We were sitting in the hospital room when, in a moment of
unbelievable lunacy unexplainable determination, I promised my dad that I’d sing at mom’s funeral.
My first reaction when he opened with “I couldn’t ask you to sing something” was oh no, absolutely not, I’ll never make it through the song. But only moments later I found myself looking at my dad and saying yes, I can do this for mom…I can do this for you.
It seemed like the last gift I could give her, and a gift I could give dad as he said goodbye to the woman he loves.
My dad apparently had complete confidence in my singing ability since he started off by suggesting I might sing the “Ave Maria“. I had to gently tell him no, there was absolutely no way I could pull that one off. It’s a gorgeous song, but my alto voice would never be able to carry it.
By then my brain had started firing the panic neurons, and I figured if I was going to try to do this I’d better choose a familiar song I liked. After looking at the hymns dad had named I told him I could sing “On Eagle’s Wings”. I’ve always loved that song (you can read the lyrics here), and it was a favorite of mom’s as well.
This all seemed like a good plan. I loved the song and had sung it in church for years, so leading it should have been a no brainer. All I’d have to do was handle the panicky feelings from standing up front and, you know, grief. I just kept shoving that part aside, though – surely I could shut that part of my brain off for the two minutes it took to sing. Done.
Once we were actually planning a service it was time to get serious. I’d been singing in the shower, trying to desensitize myself to the song’s lyrics (because really, when I actually thought about the words I was singing, they already made me cry), but I needed to start rehearsing with the music. That’s when I realized my critical error in judgement.
“On Eagle’s Wings”, though a touchingly beautiful song, is written in this wonky key that defies all logic. You have two choices: sing it in operatic soprano voice (which was SO not happening) or drop into the tenor range. And while my singing voice is comfortably low, some of this song’s notes dipped below even that. (You can check out that startling soprano version here.)
Well, crap. Suddenly my no brainer song had become a challenge. One I’d be attempting during my mom’s funeral. In front of everyone. While possibly crying.
Panic neurons pinged wildly.
I found a tenor version on YouTube (seeing as that was the only reasonable possibility) and practiced. It was rough. I’d get through the song one time, but the next I’d dissolve into tears on the second verse. Or I’d find myself unable to start at all. Things were looking rocky.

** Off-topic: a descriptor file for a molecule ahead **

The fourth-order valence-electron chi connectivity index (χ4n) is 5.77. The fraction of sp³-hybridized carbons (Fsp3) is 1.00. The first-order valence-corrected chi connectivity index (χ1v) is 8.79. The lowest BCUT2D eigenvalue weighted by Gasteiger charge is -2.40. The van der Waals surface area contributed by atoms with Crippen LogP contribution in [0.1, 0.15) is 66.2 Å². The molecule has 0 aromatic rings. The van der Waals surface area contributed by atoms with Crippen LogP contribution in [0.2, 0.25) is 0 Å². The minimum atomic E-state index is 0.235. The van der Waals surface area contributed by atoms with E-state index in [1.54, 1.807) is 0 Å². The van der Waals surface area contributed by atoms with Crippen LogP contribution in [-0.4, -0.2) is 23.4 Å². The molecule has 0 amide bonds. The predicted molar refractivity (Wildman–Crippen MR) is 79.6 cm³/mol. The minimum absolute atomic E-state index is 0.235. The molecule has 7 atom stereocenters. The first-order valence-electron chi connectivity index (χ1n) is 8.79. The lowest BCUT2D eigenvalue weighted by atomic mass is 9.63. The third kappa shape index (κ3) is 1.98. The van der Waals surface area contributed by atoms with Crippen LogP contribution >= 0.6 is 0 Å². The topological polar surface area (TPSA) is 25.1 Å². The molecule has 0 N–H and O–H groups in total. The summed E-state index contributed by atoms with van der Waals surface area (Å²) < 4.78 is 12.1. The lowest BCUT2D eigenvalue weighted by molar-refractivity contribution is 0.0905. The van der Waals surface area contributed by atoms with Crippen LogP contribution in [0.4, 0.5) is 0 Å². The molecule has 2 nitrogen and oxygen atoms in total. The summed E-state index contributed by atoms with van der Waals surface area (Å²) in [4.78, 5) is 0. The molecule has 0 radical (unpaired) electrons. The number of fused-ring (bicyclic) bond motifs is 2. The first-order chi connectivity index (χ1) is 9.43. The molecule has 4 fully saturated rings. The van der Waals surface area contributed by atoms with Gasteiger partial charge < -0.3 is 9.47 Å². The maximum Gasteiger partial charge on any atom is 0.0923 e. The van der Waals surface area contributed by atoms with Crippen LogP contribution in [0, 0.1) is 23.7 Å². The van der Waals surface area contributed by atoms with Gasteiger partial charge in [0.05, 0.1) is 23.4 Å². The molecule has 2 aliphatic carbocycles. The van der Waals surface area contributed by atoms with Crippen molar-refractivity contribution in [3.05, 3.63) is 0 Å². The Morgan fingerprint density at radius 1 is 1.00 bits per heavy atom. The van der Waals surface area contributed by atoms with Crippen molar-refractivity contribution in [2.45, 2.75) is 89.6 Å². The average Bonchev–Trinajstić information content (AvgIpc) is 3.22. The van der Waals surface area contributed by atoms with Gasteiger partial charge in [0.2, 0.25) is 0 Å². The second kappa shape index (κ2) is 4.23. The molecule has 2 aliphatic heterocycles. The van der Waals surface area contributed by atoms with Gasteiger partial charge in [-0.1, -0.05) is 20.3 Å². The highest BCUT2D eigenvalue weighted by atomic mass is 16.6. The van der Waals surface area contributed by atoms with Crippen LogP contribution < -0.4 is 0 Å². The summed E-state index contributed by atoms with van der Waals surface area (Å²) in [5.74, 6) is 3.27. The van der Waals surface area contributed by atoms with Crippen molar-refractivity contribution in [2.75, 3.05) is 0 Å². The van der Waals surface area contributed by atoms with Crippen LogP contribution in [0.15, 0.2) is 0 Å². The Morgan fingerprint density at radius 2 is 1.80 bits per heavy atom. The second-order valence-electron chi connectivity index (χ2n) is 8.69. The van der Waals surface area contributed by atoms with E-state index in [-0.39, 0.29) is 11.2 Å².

The morning of the funeral arrived, and I went into the sanctuary early to rehearse the song with the accompanist. She (naturally) played for the congregation and was used to them beginning in the higher key, so I was struggling to find my note. We worked on it for a few minutes, but…let’s just say things didn’t look good.
I could feel my face heating up. My hands started shaking and my chest tightened as I realized it was entirely possible that this wouldn’t work. I was close to full-on panic mode when I noticed T-man approaching the lectern. He asked what I was doing, and I explained I was trying to practice the song I needed to sing but that it wasn’t going well.
That man-child of mine looked me straight in the eye and simply said, You can do this, mom. Then he went to talk with BrightSide’s mom in the back of the church.
It was like liquid courage. I felt my son’s faith fill me up, and when I turned to nod to the accompanist we did a perfect run-through. It was nothing short of a miracle.
You might wonder how it went during the actual service…I wonder that myself. I clearly remember thinking don’t trip as I walked to the front of the church, and as I turned to face everyone I searched for my kids to see if Bear was holding it together. Then I gripped the lectern, closed my eyes, and winged a prayer. This isn’t me, this is all You. Please sing through me.
I vaguely remember singing the hymn and BrightSide says I did wonderfully, although I doubt he would have told me anything else. (I had my peeps ready to storm the lectern if I fell to pieces but luckily that wasn’t necessary.) I even managed to make it back to my pew without tripping (stupid heels).
To be honest, I’m still a little stunned I pulled it off. The night I made that promise to my dad I went home and thought wow, you just made a HUGE mistake. But, much like life, there was no going back. Only forward. So I took a deep breath and dove in with the best intentions. I was determined to keep my word.
In the end, though, it was T-man’s faith that helped me push through when I thought there was nothing left but failure. I can still hear his voice echoing in my head…You can do this, mom.
I can do this.